During playback, reverse signal processing is employed: A servo 60 (which obviously may be the servo 26 operated through suitable switching) drives the head wheel 28 under control of the control track head 22; and vertical and horizontal sync pulses are produced by a sync pulse generator 62 responsive to the control track information (head 22), the sync pulses being applied to a summing circuit 64 adapted to reconstruct the baseband signal. A blanking detector 66 like the detector 16 (or, with suitable switching, the same one) produces switching signals for use in gating the playback information to either of two processing channels. The playback information -- comprising, in sequence, a band of high frequency signals occurring over a 1-h duration, followed by a band of low frequency signals occurring over a "blanking" duration, followed by a band of high frequency signals occurring over a 1-h duration, followed by a band of low frequency information occurring over a "blanking" duration, etc. -- is applied via slip rings 38, and playback amplifier 70, to an electronic switch 72. The switch 72 is actuated by the playback blanking signal (circuit 66) and steers the playback information as follows: The high frequency information is applied to a 1-h delay 74 which lets the low frequency signal information -- corresponding to such high frequency information, and recorded timewise on the tape after the high frequency information -- to catch up in time with the high frequency information; and the low frequency information, which was time-compressed for recording during the blanking period, is applied to a sample-and-hold circuit 78 (or sample-and-hold circuit 46 via suitable switching) and stretched timewise to allow it to assume a proper phase with respect to its corresponding high frequency information. To this end, the oscillator 54 rapidly clocks (electronic switch 84) the low frequency samples into the sample-and-hold circuit 78 during the blanking portion and, as the high frequency information progressively appears at the output of the 1-h delay 74, the oscillator 44 clocks (electronic switch 86) the low frequency information out of the sample-and-hold circuit 78 in proper phase with the high frequency signal information with which it correlates. With the high and low frequency information, and the sync and blanking information, all appearing at the summing circuit 64 in proper time, the circuit 64 produces a baseband signal which may, for example, be modulated on a carrier and played through a television receiver.
Not only to stabilize system timing, but also to avoid introducing unwanted modulation of the processed low frequency information, the oscillators 44, 54 are phase-locked to sync information, either the sync information derived from the antenna 10, or the sync information derived off the tape 24.
To be realized is that by means of the present invention the recording of low frequency information as such can be avoided by the time compression of such low frequency information and the use of that time compressed information as a substitute for sync and blanking information. While the compression has been indicated as being by use of sample-and-hold techniques, other time compression practices can be used in practicing the invention. For example, rather than sample and hold, a temporary recording, say of a line of low frequency information, could be made, followed by a suitably timed fast playing thereof onto tape during the record blanking period. During playback, the reverse would be done.
As indicated above, the invention in its presently preferred form proposes the reservation of part of the blanking period for reference information. To this end, the "record" circuit 90, and the "playback" circuit 92 of FIG. 1 may be replaced, respectively, by the circuits of FIGS. 2A and 2B: During each horizontal line of video information, the oscillator 40, via a gate 102, samples and holds (circuit 46) the low frequency information appearing at point G. At the occurrence, and for the duration, of a blanking signal (point A), the sample-and-hold operation is stopped by operation of a monostable multivibrator 100 which inhibits the gate 102. While sampling signals are inhibited from the sample-and-hold circuit 46, two gates 104 and 106 are opened in tandem for the combined duration of the blanking signal appearing at point A, the gate 104 being opened by actuation of a monostable multivibrator 108, and the gate 106 being opened by actuation of a monostable multivibrator 110.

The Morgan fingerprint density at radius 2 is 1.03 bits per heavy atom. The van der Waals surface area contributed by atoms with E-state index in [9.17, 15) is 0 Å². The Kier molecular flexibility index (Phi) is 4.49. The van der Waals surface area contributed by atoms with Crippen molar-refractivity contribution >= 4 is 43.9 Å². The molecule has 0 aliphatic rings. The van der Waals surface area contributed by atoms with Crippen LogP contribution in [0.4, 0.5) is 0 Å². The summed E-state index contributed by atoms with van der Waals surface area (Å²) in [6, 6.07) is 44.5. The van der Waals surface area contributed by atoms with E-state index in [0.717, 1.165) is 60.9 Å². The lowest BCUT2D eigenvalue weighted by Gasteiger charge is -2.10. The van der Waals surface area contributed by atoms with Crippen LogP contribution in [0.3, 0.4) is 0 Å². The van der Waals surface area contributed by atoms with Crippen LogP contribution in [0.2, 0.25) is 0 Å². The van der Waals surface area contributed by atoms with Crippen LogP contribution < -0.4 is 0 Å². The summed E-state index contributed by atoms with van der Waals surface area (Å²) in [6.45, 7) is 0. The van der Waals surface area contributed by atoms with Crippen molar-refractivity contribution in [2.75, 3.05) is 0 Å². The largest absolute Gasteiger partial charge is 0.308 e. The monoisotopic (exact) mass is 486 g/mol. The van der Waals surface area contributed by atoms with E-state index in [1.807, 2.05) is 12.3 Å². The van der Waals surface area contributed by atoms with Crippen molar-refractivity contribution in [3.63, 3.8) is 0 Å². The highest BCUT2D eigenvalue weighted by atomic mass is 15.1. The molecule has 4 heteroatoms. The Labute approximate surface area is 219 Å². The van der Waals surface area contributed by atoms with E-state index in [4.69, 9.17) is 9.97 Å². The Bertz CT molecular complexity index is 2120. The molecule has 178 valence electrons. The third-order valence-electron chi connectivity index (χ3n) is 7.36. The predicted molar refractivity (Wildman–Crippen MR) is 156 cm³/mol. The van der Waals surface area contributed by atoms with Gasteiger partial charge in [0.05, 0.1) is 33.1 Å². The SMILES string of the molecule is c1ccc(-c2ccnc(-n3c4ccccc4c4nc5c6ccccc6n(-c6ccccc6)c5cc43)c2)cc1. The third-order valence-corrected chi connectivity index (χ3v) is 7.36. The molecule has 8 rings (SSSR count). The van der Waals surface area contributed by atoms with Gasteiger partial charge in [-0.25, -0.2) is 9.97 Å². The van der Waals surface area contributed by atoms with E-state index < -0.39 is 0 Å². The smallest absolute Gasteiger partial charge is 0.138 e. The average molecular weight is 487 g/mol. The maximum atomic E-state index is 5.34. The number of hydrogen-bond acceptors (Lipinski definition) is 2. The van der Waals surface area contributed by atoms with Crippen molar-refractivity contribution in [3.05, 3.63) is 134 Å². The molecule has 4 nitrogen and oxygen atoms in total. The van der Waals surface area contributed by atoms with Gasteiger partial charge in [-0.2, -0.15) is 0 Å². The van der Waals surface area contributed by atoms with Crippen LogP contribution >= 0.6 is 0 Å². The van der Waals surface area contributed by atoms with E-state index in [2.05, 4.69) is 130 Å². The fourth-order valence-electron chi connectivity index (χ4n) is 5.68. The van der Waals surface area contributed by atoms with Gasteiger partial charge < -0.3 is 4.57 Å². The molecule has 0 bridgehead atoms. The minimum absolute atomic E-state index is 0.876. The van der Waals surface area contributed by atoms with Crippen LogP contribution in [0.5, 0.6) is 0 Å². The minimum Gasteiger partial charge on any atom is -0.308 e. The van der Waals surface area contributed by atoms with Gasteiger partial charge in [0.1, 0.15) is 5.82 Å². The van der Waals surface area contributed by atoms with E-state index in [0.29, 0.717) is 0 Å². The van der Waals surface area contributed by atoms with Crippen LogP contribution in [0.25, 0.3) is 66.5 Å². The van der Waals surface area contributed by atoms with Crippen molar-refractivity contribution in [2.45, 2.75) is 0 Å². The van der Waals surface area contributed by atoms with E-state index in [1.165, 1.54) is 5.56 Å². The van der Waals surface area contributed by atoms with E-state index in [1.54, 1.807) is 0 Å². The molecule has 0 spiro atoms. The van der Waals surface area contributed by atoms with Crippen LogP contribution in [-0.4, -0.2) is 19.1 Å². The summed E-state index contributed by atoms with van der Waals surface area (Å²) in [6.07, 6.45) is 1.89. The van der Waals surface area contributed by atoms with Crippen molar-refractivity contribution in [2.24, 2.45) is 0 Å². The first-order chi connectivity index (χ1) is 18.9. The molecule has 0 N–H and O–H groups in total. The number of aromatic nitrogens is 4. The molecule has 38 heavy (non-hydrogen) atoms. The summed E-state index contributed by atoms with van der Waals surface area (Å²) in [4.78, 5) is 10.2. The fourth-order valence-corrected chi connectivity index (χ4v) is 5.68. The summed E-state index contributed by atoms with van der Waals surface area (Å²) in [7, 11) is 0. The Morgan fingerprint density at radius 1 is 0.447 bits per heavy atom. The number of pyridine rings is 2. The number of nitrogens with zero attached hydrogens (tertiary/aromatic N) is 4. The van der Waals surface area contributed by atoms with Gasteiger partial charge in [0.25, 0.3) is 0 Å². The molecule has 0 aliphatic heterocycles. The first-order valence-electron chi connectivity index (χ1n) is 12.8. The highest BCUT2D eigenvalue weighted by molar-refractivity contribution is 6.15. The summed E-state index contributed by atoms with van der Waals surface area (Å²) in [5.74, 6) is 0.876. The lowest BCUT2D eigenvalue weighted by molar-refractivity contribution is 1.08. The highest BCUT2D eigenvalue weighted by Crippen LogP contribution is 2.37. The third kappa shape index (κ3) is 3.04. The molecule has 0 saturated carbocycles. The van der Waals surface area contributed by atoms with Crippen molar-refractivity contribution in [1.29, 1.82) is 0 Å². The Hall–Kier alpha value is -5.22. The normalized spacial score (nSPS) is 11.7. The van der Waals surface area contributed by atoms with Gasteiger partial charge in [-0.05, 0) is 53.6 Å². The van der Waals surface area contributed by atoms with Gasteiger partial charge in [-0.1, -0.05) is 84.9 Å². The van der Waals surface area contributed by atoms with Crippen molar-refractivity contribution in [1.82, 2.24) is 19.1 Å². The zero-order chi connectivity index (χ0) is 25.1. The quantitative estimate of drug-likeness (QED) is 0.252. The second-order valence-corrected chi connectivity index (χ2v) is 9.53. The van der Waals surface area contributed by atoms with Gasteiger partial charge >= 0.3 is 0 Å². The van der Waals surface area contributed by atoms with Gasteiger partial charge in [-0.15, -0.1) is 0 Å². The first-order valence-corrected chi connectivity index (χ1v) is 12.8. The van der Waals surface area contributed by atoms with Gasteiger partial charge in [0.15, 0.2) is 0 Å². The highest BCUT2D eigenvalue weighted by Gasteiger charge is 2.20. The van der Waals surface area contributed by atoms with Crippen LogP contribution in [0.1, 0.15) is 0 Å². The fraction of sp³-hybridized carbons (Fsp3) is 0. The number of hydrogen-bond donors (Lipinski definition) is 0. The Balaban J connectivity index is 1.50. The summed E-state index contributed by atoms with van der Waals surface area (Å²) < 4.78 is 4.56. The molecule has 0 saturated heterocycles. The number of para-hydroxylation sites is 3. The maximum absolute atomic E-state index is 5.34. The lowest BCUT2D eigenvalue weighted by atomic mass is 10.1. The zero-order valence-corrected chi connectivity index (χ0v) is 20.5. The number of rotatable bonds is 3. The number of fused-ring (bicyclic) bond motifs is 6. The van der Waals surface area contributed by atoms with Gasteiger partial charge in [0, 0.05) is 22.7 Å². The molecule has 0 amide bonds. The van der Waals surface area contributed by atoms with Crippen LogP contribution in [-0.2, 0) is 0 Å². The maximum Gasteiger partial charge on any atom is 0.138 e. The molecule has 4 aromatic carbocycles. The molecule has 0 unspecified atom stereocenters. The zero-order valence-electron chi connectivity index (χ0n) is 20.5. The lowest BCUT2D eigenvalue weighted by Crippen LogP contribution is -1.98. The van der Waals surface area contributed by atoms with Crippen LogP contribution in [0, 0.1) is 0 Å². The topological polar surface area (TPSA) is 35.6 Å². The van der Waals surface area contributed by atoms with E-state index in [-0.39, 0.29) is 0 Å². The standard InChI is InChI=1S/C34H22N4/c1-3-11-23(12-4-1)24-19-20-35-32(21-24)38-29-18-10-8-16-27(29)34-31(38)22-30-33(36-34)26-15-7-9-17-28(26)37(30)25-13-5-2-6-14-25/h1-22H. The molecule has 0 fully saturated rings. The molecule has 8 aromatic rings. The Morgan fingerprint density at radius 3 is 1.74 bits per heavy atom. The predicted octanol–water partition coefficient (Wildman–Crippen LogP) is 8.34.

While the gate 104 is opened, a series of pulses, X in number, are recorded on the tape 24, the amplitude of such pulses being uniform and useful for system gain control, as will appear below. Also, since the series of X pulses of reference amplitude carry certain phase information, they are useful for color burst regeneration and other timing purposes. After the reference pulses are gated to the tape, the gate 104 closes, and the gate 106 opens. With the gate 106 open, the high frequency oscillator 54' applies its output to unload the held samples onto the tape 24. Thus, low frequency samples are taken over the duration of a line and, during the blanking period following that line, both pulses having a reference amplitude, and the low frequency samples, are recorded as substitute information.
During playback, the amplifier 70' output is toggled between the two channels under control of the blanking signal appearing at point M. Recorded high frequency information is 1-h delayed (74) as above and appears at point N. On occurrence of a blanking signal, however, the monostable multivibrators 110, 112 are actuated, the monostable multivibrator 110 opening a gate 114 to apply the X reference pulses to an amplitude detector 116 which, via feedback, sets the gain of the amplifier 70', such gain being updated prior to the playback of each line of video information. As soon as the monostable multivibrator 110 closes the gate 114, the monostable multivibrator 112 opens the gates 118 and 120, thereby to sample (and hold) quickly the playedback low frequency information. Then, i.e., after the high frequency playback sampling stops, and with the low frequency samples held within the circuit 78, an inhibit gate 124, held closed by a monostable multivibrator 126 responsive to the blanking signal, opens to clock the low frequency samples out of the sample-and-hold circuit 78 in proper time with the high frequency information appearing at the output of the delay 74.
The invention has been described in detail with particular reference to preferred embodiments thereof, but it will be understood that variations and modifications can be effected within the spirit and scope of the invention.
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|US4335393 *||Apr 15, 1980||Jun 15, 1982||Harris Video Systems, Inc.||Method and system using sequentially encoded color and luminance processing of video type signals to improve picture quality|
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|US4392159 *||Feb 1, 1980||Jul 5, 1983||Ampex Corporation||Method and apparatus for digital video signal processing|
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|US7812351||May 16, 2008||Oct 12, 2010||Semiconductor Energy Laboratory Co., Ltd.||Thin film semiconductor device and its manufacturing method|
|U.S. Classification||386/203, 360/32, 360/27, 386/E05.01, 360/24, 386/328, 386/306|